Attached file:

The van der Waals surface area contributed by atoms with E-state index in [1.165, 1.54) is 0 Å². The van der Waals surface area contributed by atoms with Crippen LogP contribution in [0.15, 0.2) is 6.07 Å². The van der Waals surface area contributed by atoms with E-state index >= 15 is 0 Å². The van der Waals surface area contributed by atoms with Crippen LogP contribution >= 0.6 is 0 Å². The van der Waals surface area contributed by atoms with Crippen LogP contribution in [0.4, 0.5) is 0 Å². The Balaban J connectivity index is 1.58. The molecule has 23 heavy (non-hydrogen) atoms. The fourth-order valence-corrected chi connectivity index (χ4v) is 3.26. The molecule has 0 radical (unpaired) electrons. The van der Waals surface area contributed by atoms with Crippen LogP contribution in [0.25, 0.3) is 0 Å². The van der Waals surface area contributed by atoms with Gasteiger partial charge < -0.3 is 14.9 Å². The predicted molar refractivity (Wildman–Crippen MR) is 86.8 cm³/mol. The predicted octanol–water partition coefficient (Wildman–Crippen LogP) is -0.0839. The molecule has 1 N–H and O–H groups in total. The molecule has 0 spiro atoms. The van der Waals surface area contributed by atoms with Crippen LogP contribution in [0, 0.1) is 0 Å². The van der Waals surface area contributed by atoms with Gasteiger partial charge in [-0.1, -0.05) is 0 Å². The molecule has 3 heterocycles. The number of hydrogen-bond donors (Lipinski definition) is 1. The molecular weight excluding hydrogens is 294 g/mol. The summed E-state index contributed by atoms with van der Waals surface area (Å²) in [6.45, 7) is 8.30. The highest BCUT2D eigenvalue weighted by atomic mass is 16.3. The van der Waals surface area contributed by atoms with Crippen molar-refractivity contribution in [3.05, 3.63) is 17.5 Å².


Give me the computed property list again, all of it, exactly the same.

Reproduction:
The van der Waals surface area contributed by atoms with E-state index in [1.165, 1.54) is 0 Å². The van der Waals surface area contributed by atoms with Crippen LogP contribution in [0.15, 0.2) is 6.07 Å². The van der Waals surface area contributed by atoms with E-state index >= 15 is 0 Å². The van der Waals surface area contributed by atoms with Crippen LogP contribution >= 0.6 is 0 Å². The van der Waals surface area contributed by atoms with Crippen LogP contribution in [0.4, 0.5) is 0 Å². The Balaban J connectivity index is 1.58. The molecule has 23 heavy (non-hydrogen) atoms. The fourth-order valence-corrected chi connectivity index (χ4v) is 3.26. The molecule has 0 radical (unpaired) electrons. The van der Waals surface area contributed by atoms with Crippen LogP contribution in [0.25, 0.3) is 0 Å². The van der Waals surface area contributed by atoms with Gasteiger partial charge < -0.3 is 14.9 Å². The predicted molar refractivity (Wildman–Crippen MR) is 86.8 cm³/mol. The predicted octanol–water partition coefficient (Wildman–Crippen LogP) is -0.0839. The molecule has 1 N–H and O–H groups in total. The molecule has 0 spiro atoms. The van der Waals surface area contributed by atoms with Crippen LogP contribution in [0, 0.1) is 0 Å². The van der Waals surface area contributed by atoms with Gasteiger partial charge in [-0.1, -0.05) is 0 Å². The molecule has 3 heterocycles. The number of hydrogen-bond donors (Lipinski definition) is 1. The molecular weight excluding hydrogens is 294 g/mol. The summed E-state index contributed by atoms with van der Waals surface area (Å²) in [6.45, 7) is 8.30. The highest BCUT2D eigenvalue weighted by atomic mass is 16.3. The van der Waals surface area contributed by atoms with Crippen molar-refractivity contribution in [3.05, 3.63) is 17.5 Å².